Growing up, Lee recalled being a target for bullies as a child because he was Asian.
“Kids at that age are pretty mean, especially boys, so they picked on me a lot. … Some tried to fight me, so that was a kind of a tough start,” said Lee, who spoke very little English when he first arrived from Hong Kong.
“I had to find my own way for a long time, so I would say it was a tough journey,” Lee said. “But I think it made me independent, it forced me to learn a lot about how to take care of myself and how to do everything on my own. It toughened me up.”
Reflecting on the hardships of his upbringing, including the discrimination he faced, Lee persevered despite the challenges.
“I think being Asian has been a mixed bag,” Lee said. “I certainly had my share of people treating me differently or giving me a hard time because I’m Asian, but I just had to look beyond that.”
When it came to developing his outlook on life and honing his own identity, Lee found his footing by forging a path toward medicine fairly early, in high school, with science piquing his interest.
“I was always curious about how the body worked and how diseases worked,” Lee said. “I also felt like I cared about people and wanted to do something that not only benefited myself, but others in society. That eventually led me to medicine.”
Lee earned his medical degree at UC San Diego and completed fellowships at both Stanford University and UC San Francisco.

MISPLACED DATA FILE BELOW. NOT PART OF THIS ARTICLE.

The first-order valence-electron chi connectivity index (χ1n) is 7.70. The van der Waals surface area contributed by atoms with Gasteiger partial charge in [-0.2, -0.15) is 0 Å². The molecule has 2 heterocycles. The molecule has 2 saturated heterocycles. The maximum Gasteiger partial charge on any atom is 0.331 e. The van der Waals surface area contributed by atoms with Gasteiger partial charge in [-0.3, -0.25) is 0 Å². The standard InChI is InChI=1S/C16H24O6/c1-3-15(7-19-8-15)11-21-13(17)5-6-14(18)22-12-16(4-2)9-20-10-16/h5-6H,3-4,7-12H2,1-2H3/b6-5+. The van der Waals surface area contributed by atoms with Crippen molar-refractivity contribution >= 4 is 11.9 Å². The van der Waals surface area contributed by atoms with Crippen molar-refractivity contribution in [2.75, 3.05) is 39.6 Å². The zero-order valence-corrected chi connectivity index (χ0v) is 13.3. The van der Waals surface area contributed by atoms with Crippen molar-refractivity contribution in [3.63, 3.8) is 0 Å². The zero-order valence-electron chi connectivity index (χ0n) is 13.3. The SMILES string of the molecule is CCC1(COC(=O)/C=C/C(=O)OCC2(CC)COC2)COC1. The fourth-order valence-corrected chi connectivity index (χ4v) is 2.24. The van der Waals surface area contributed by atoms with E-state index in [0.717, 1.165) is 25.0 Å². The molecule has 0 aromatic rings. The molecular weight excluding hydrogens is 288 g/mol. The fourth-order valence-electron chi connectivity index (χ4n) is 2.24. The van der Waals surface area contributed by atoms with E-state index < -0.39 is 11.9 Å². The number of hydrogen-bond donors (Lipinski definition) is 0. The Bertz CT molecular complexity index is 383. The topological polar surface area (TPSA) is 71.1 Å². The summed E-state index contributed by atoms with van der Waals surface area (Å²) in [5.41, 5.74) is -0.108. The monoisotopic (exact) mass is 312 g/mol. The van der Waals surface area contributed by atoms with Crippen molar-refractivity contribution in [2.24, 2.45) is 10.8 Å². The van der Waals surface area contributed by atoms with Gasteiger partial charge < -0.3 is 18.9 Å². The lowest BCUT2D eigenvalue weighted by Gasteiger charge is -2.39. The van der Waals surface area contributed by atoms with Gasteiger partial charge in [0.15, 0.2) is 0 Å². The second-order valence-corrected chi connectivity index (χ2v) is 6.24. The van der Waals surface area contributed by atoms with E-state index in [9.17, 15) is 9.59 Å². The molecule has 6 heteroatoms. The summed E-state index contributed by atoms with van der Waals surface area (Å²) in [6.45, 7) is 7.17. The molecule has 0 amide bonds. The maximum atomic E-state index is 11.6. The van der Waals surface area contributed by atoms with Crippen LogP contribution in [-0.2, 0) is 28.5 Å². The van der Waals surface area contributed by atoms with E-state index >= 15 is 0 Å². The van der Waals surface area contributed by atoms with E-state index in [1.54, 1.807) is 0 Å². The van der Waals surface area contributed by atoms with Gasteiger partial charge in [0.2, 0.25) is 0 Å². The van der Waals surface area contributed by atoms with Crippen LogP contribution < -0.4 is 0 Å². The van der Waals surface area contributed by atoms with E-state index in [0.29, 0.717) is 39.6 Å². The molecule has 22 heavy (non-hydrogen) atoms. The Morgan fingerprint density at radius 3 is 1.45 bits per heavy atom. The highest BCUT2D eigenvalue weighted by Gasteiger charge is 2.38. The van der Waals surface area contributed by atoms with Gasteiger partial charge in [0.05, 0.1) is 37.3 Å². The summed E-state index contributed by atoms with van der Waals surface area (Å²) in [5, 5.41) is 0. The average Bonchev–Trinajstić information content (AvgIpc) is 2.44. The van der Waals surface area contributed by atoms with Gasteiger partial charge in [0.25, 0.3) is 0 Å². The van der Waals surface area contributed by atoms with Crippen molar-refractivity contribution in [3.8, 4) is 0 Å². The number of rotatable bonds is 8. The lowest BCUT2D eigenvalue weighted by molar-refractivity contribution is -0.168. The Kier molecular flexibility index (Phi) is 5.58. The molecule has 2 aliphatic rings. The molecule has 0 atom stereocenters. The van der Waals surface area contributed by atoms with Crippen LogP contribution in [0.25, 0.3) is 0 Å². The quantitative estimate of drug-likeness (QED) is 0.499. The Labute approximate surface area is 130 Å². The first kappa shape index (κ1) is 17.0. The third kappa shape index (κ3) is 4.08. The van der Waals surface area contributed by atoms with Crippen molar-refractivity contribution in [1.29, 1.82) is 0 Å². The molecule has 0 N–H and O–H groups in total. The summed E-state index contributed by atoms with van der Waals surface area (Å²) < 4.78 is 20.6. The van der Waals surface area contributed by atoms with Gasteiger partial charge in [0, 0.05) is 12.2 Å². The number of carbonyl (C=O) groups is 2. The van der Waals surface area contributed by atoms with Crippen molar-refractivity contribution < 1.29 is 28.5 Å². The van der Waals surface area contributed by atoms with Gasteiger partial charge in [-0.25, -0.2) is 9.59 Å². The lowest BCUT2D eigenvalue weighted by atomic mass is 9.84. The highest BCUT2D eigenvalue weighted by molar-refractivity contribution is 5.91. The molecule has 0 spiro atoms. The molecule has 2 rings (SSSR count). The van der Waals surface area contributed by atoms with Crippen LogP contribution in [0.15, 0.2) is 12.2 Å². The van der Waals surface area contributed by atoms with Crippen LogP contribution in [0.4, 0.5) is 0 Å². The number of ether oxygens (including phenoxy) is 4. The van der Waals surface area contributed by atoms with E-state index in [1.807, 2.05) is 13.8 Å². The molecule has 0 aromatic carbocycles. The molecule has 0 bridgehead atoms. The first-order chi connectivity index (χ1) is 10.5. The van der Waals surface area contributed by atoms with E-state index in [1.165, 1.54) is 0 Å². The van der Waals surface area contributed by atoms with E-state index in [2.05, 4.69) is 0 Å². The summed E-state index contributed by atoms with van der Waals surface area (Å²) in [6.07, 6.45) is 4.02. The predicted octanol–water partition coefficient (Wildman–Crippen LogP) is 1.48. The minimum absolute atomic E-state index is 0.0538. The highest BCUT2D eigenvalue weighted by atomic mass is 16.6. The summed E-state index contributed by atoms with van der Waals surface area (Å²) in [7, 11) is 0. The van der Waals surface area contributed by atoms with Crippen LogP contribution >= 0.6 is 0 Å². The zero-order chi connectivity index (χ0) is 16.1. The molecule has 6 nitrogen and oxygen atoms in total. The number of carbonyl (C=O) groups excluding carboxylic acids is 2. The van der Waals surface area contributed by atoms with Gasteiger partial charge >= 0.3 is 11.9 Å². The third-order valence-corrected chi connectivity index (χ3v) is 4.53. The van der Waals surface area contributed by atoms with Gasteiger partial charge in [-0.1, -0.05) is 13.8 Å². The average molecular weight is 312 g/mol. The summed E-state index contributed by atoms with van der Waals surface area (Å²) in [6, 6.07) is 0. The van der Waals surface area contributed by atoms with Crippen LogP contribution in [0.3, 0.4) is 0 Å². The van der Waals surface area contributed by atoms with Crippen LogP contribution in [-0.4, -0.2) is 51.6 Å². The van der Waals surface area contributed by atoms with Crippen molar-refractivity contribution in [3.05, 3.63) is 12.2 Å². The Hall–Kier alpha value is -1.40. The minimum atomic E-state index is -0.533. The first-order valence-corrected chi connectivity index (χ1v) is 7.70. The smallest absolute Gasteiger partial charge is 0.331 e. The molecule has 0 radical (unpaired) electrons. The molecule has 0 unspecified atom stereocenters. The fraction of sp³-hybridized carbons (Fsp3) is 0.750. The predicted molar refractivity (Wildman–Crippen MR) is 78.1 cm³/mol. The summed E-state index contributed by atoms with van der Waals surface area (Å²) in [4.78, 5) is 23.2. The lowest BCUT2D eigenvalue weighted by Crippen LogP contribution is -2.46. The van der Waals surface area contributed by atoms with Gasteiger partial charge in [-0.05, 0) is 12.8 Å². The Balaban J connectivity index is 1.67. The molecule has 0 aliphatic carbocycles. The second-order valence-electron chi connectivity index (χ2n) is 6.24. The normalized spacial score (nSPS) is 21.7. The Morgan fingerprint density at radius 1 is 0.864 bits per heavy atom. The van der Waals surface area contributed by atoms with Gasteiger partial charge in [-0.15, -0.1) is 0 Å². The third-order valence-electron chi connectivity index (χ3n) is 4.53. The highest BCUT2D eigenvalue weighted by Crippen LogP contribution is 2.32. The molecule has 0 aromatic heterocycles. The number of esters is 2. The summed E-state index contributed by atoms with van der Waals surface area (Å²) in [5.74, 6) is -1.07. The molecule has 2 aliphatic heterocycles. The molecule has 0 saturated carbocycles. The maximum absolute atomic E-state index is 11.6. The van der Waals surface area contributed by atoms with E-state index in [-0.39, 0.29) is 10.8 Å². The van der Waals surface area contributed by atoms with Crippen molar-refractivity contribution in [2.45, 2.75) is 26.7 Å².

Lee got his start in clinical medicine and eventually was drawn to helping cancer patients because of the rough conditions of the disease, combined with there being such a great need. With cancer patients once limited to chemotherapy and radiation as the main course of treatment, Lee wanted to explore alternative treatment plans that were more effective and less harsh on the body.
“Along the way, I saw a lot of patients suffer and not make it, and they motivated me to try and do better,” Lee said. “Twenty to 25 years ago, we knew much less about the immune system than we know today, so it was an opportunity to really think about a new field and apply it to cancer.
“When I first started to study the immune system in patients and tried to develop immune-based treatments for cancer back then, it was a totally different time — nobody believed in it,” he added. “If you talked to people in cancer research, or oncologists, people used to laugh at the notion of studying the immune system in cancer or trying to develop immune-based cancer therapies, so I was kind of an oddball.”
Though it has been a hard-fought road, Lee said it is now widely accepted in the medical community that the immune system plays a critical role in treating cancer.
“The future of cancer treatment is using the immune system and immunotherapy,” Lee said. “So, it has been a 180-degree shift in the field.”
Another revolution that Lee has lived through and is helping to propel the field of medicine forward is the microbiome; similarly with immunotherapies, the microbiome was a “lonely existence” to study, because “very few thought about it or believed in it” at first.
“It is now known that there are as many bacteria that live in our bodies as there are cells in our body,” Lee said. “In essence, we are half and half — we are half human beings and half bacteria, numerically. So, it turns out they play a very important role and have evolved with our bodies over millions of years.”
Lee created a company called Osel Inc. that focuses on developing drugs for the microbiome. Currently, he said the company has two drugs that are in advanced clinical development. One is for women’s health, which Lee said has shown that it can significantly reduce risks of preterm birth in women who are most at risk.